Biologia reprodutiva de Melastomataceae do Parque Nacionalda Serra da Canastra, Minas Gerais Reprocuctive biology of Melastomataceae from ParqueNacional da Serra da Canastra, Minas Gerais

by Milla dos, Ana Paula

Abstract (Summary)
Most Melastomataceae species have hermaphrodite flowers with spacial separation of stigmaand poricidal anthers, which favours the predominance of xenogamy in this family. Manypapers have described the occurrence of self-compatible and apomitic Melastomataceae, butin general, there are few studies yet on the reproductive biology of species with restricteddistribution, as common on the campos rupestres. This work verified the reproductive biologyof six species of Melastomataceae with distribution restricted to the campos rupestres andrelated their geographic distribution patterns with the reproductive systems. The reproductivesystems was studied by controlled hand pollinations, pollen tube growth analysis, pollenviability, seed germination and initial seedling growth. The relationships between thereproductive systems and geographic distribution of the Melastomataceae was analyzed usingthe results of this work plus the available data in literature. The controlled hand pollinationexperiments and pollen tube growth analysis suggest that the species studied, Cambessedesiaregnelliana, Miconia angelana, Microlicia inquinans, Svitramia hatschbachii, S. minor andSvitramia sp. were self-compatible, producing viable seeds from self-pollination and withoutindication of self-incompatibility reactions of pollen tubes along the pistils. The spontaneousself-pollination and production of nectar was observed only in Miconia angelana. The othersspecies, although self-compatible, are dependent on buzz pollination by bees. All the studiedspecies had above 90% pollen viability (estimated by stainability) and were apparently apt tosexual reproduction. The germinability and initial growth of the seeds formed after crosspollination was larger than others treatments, probably due to the greater genetic variability.The exception was M. angelana, in which the germinability and initial growth of seedlingsformed by spontaeous self-pollination were significantly larger. The results had confirmed thehypothesis that species with restricted distribution, studied so far, are sexual, mainly selfcompatible(70%). The majority of the studied apomitic species and the self-incompatibleones possesss wide geographic distribution and belongs mainly to the Miconieae tribe.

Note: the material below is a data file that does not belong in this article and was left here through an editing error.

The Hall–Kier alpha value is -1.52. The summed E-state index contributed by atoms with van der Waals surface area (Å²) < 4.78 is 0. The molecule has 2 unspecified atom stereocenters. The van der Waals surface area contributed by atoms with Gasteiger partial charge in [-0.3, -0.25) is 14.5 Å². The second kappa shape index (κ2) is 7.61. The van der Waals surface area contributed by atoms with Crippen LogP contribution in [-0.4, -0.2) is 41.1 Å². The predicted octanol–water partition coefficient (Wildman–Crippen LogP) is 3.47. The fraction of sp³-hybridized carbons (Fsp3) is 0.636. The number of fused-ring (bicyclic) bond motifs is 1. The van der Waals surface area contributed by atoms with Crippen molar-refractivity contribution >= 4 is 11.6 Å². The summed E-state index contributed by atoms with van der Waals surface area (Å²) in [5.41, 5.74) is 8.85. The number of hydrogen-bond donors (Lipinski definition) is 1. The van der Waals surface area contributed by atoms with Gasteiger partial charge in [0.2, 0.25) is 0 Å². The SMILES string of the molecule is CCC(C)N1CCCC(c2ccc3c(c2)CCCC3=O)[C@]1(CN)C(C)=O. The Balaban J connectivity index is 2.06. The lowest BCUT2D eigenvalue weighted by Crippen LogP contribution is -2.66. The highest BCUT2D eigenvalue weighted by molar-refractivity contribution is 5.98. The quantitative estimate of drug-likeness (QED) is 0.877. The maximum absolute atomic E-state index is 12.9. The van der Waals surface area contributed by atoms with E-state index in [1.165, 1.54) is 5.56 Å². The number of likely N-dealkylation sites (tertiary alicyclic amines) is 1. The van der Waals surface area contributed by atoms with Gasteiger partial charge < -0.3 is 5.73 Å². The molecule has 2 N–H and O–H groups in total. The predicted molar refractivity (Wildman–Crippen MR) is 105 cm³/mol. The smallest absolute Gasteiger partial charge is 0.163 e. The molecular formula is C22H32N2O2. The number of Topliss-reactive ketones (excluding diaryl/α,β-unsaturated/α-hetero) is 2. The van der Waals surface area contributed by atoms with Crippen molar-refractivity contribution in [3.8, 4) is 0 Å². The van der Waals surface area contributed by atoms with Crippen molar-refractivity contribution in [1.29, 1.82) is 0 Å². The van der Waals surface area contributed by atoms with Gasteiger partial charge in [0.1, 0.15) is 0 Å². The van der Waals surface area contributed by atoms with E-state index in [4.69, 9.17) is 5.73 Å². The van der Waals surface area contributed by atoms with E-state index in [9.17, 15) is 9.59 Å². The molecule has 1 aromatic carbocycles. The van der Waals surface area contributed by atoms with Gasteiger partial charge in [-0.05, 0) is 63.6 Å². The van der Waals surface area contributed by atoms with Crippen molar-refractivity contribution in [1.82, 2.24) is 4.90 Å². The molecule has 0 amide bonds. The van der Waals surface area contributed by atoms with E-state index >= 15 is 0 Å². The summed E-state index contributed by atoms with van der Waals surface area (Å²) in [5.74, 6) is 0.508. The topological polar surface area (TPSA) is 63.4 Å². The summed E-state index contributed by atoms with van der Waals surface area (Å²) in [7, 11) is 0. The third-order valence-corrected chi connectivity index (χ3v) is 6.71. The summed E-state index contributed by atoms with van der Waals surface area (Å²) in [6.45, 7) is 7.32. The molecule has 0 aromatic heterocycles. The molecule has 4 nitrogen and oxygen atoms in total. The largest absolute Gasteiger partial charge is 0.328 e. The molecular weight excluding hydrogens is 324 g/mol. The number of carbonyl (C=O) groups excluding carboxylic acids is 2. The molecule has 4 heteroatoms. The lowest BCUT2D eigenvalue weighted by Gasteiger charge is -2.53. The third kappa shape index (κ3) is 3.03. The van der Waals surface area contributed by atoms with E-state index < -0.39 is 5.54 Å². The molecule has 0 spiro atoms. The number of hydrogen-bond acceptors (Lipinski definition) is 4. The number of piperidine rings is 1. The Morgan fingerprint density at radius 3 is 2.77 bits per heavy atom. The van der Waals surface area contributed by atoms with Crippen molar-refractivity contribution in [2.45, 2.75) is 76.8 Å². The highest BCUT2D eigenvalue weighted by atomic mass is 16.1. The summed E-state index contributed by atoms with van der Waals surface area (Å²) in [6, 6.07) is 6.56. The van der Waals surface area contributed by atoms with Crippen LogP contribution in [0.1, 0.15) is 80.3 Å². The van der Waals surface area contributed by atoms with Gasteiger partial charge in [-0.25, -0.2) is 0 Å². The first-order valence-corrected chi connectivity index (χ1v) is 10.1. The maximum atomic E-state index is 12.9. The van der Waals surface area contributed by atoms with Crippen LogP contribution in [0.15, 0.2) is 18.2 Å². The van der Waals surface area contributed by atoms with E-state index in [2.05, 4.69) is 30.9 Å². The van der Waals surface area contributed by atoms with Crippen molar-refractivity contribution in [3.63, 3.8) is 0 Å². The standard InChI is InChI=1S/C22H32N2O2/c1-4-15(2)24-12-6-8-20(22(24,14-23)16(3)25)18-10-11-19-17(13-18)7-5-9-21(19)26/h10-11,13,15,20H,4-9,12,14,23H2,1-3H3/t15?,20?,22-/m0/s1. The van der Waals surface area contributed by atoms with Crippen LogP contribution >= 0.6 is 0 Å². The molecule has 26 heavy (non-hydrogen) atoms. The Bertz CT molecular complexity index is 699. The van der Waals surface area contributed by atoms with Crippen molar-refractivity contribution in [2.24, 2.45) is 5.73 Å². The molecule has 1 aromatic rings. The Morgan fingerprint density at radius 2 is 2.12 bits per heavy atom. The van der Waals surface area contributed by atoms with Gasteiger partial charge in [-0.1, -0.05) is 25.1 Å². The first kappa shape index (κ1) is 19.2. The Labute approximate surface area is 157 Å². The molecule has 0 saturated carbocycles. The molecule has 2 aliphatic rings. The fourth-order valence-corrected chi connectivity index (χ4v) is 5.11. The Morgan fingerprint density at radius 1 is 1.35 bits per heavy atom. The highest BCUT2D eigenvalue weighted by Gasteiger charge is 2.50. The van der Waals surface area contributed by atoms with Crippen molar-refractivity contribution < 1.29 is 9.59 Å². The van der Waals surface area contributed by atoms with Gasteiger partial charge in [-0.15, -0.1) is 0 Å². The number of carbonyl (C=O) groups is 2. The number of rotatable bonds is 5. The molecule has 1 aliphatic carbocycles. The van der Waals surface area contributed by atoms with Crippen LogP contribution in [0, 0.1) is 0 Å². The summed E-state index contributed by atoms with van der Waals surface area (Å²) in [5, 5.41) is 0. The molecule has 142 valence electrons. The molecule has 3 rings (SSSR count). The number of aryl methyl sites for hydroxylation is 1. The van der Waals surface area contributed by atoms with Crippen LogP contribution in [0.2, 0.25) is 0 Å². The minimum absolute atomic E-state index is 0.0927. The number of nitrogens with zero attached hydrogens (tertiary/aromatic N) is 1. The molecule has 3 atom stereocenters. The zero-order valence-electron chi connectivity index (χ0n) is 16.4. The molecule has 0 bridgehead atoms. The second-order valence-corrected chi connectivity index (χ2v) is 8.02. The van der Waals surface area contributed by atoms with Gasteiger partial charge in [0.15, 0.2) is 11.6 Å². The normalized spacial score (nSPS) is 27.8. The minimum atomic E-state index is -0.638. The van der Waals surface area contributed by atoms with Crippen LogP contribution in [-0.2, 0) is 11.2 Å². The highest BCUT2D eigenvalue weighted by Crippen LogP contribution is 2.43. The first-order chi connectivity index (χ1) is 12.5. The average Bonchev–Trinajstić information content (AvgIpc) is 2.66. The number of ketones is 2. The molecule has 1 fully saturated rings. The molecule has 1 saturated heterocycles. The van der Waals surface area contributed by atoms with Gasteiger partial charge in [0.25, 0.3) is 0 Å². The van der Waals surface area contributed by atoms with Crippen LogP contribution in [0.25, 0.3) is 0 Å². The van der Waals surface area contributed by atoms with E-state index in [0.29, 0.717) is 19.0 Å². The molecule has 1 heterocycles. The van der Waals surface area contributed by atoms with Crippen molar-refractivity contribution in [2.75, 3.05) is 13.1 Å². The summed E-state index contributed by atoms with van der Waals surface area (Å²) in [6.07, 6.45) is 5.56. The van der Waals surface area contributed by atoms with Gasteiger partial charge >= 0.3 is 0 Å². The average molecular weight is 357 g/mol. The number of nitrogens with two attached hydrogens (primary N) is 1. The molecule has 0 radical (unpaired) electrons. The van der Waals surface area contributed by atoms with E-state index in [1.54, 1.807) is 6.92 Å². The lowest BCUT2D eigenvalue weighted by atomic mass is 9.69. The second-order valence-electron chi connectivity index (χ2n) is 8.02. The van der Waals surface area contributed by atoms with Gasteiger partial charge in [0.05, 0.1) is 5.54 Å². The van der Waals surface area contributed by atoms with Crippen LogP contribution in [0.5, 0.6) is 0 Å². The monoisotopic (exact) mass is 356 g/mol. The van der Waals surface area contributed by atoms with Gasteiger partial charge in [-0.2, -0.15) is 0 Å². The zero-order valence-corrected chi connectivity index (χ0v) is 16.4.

This document abstract is also available in Portuguese.
Bibliographical Information:

Advisor:Paulo Eugenio Alves Macedo de Oliveira; Renato Goldenberg; Rosana Romero

School:Universidade Federal de Uberlândia

School Location:Brazil

Source Type:Master's Thesis

Keywords:melastomatacea reprodução plantas ecologia


Date of Publication:02/22/2008

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